Ways to enjoy the scenic downtown area of Victoria, British Columbia, Canada
Every time I visit Victoria, British Columbia, Canada, I like to spend time wandering through its downtown. Bordering the scenic Inner Harbour, the beautifully landscaped downtown contains historic landmarks, heritage buildings, modern shops, pubs, and restaurants.
Victoria is a cruise stop in summer months. It is a popular destination for tourists coming by land, sea, or air. This year, with the pandemic, no cruise ships have docked, and few tourists have walked the city streets. Hopefully, businesses will be able to survive to ensure a vibrant downtown for both locals and for tourists when they can return. The photos in this post were taken over several past visits to the city. I hope to be able to visit the city again soon.
The view of and walkways along the Inner Harbour are a large part of downtown Victoria’s appeal. This may be one of the most beautiful harbours in the world.
Watching the activity in the harbour, either during a leisurely stroll or while stopping to sit for a while, is a pleasant way to spend time. Recreational vessels and small cruise ships moor in the Inner Harbour. Whale watching and ecotours take off from here. Float planes land and take off. Water taxis make short hops among several stops along the harbour.
The colourful Victoria Harbour Ferry boats are fun to watch. The tiny boats are called happy boats by the company that runs them. They are also known as “pickle boats” because of their shape. The water taxis are bright yellow. Victoria Harbour Ferries also offers 45-minute harbour tours on green “happy boats.” The happy boats perform a water ballet on select days between May and September. You can see and read more about this ballet in my post Victoria Harbour Water Ballet.
A dedicated pedestrian walkway along the lower causeway is a perfect spot from which to watch the activity in the harbour. The public space also hosts festivals, shows, street performers, and markets.
The view looking out over the harbour is lovely, but so is the view of the city looking in from the harbour. The harbour is located across from the iconic Empress Hotel and next to the British Columbia Parliament Buildings. Both buildings opened in 1890 with construction led by Francis Rattenbury. Other historical buildings line Victoria’s downtown core.
Victoria, built on the traditional territory of the Lekwungen People, is Western Canada’s second oldest city. It was founded as a trading post by the Hudson’s Bay Company in 1843. When gold was discovered on the British Columbia mainland in 1858, Victoria boomed as it served as ocean port, supply base, and outfitting centre for miners headed to the Fraser Canyon. Victoria was established as a city in 1862.
Old Town Victoria contains a collection of commercial heritage buildings constructed between the 1860s and 1890s. The buildings today contain offices, shops, restaurants, and galleries.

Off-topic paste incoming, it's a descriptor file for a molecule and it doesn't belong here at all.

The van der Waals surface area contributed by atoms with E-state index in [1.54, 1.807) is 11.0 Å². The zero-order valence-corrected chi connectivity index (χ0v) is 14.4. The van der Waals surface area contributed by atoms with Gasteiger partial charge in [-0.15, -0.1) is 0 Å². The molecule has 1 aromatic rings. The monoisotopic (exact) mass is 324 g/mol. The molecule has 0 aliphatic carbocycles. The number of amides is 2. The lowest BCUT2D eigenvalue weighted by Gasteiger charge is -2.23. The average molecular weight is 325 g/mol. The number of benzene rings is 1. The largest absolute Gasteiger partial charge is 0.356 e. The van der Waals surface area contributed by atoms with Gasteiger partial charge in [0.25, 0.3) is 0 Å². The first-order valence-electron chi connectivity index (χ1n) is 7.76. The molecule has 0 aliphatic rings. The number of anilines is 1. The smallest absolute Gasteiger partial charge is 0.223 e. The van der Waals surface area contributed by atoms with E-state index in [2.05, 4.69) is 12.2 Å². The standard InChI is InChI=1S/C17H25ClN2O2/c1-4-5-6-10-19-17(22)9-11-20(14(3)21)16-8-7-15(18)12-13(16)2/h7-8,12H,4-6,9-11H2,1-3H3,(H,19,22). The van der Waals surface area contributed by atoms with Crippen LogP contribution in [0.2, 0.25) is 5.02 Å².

Shops And Markets
Walk the streets and alleys of downtown Victoria and you’ll find a diversity of shops for browsing or for serious shopping. There are a number of the typical souvenir shops, but there are also unique clothing stores, houseware boutiques, toy shops, and galleries selling fine art, jewelry, artisan crafts, and indigenous art. There are restaurants, pubs, and coffee shops to stop at for refreshment.
Government Street is lined with brand-name and one-of-a-kind shops. It is also one of the streets bordering the multi-level Bay Centre shopping mall.
Munro’s Books on the other side of Government Street from the Bay Centre is a favourite of mine. The store was founded in 1963 by Jim Munro and his first wife Alice, renowned Canadian short story writer and 2013 recipient of the Nobel Prize in Literature. The store, originally on Yates Street, relocated to Fort Street in 1979, and then to its current location in 1984. In 2014 Jim retired and passed ownership of the store to four long-term staff members. Jim died in 2016.
Next door to Munro Books is Murchie’s Tea & Coffee. Murchie’s has been importing and blending tea since 1984. Murchie’s has 130 varieties of tea and 25 coffee roasts you can buy to brew at home or sip in the store along with a sandwich, salad, or sweet treat, perhaps while reading the book bought at Munro Books.
Victoria is sometimes called the City of Gardens. There are several formal gardens to visit. Public spaces are beautifully landscaped with plants and sculptures. Many private yards look like gardens. It’s almost as if a green thumb is a prerequisite to living here.
The Surfacing display, otherwise known as “the orcas”, features a mother and baby orca riding a wave. The horticultural display has sat on the southeast corner of Humboldt and Government Streets since 2010. It is a temporary, seasonal installation. Each fall, it is transported back to the Beacon Hill Park nursery to winter in a greenhouse.
Attractions Within Walking Distance
There are a number of attractions within the downtown core including the Royal BC Museum and tours of the Parliament Buildings. You can enjoy afternoon tea at the Empress Hotel or the historic Pendray Tea House. Other attractions, such as Beacon Hill Park, the colourful Fisherman’s Wharf, and the oldest Chinatown in Canada are within walking distance.
Whether heading to somewhere specific or just ambling haphazardly through the streets, Victoria’s downtown is a scenic and interesting place.
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